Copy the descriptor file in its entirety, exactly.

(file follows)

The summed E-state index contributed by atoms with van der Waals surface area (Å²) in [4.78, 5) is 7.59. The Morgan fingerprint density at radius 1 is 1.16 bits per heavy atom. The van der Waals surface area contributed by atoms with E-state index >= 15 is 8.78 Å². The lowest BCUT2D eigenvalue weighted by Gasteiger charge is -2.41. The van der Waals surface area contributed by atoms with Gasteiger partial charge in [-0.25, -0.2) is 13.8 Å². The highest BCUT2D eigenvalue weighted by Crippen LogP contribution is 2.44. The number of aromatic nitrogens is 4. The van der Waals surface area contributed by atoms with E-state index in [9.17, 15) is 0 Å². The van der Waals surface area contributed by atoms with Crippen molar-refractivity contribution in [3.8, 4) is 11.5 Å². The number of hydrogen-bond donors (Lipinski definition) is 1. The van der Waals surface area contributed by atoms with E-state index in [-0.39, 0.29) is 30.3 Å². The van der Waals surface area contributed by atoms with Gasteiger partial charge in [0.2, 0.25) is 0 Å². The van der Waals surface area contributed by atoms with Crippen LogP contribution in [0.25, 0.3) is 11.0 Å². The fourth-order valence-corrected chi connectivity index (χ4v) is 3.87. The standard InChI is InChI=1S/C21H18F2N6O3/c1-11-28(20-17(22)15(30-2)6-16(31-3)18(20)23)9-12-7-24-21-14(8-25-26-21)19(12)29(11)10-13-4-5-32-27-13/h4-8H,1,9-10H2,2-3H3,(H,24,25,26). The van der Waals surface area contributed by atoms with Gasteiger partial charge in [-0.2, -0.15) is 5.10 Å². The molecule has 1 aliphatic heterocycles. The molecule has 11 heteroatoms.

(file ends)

The summed E-state index contributed by atoms with van der Waals surface area (Å²) in [4.78, 5) is 7.59. The Morgan fingerprint density at radius 1 is 1.16 bits per heavy atom. The van der Waals surface area contributed by atoms with E-state index >= 15 is 8.78 Å². The lowest BCUT2D eigenvalue weighted by Gasteiger charge is -2.41. The van der Waals surface area contributed by atoms with Gasteiger partial charge in [-0.25, -0.2) is 13.8 Å². The highest BCUT2D eigenvalue weighted by Crippen LogP contribution is 2.44. The number of aromatic nitrogens is 4. The van der Waals surface area contributed by atoms with E-state index in [9.17, 15) is 0 Å². The van der Waals surface area contributed by atoms with Crippen molar-refractivity contribution in [3.8, 4) is 11.5 Å². The number of hydrogen-bond donors (Lipinski definition) is 1. The van der Waals surface area contributed by atoms with E-state index in [-0.39, 0.29) is 30.3 Å². The van der Waals surface area contributed by atoms with Gasteiger partial charge in [0.2, 0.25) is 0 Å². The van der Waals surface area contributed by atoms with Crippen LogP contribution in [0.25, 0.3) is 11.0 Å². The fourth-order valence-corrected chi connectivity index (χ4v) is 3.87. The standard InChI is InChI=1S/C21H18F2N6O3/c1-11-28(20-17(22)15(30-2)6-16(31-3)18(20)23)9-12-7-24-21-14(8-25-26-21)19(12)29(11)10-13-4-5-32-27-13/h4-8H,1,9-10H2,2-3H3,(H,24,25,26). The van der Waals surface area contributed by atoms with Gasteiger partial charge in [-0.2, -0.15) is 5.10 Å². The molecule has 1 aliphatic heterocycles. The molecule has 11 heteroatoms.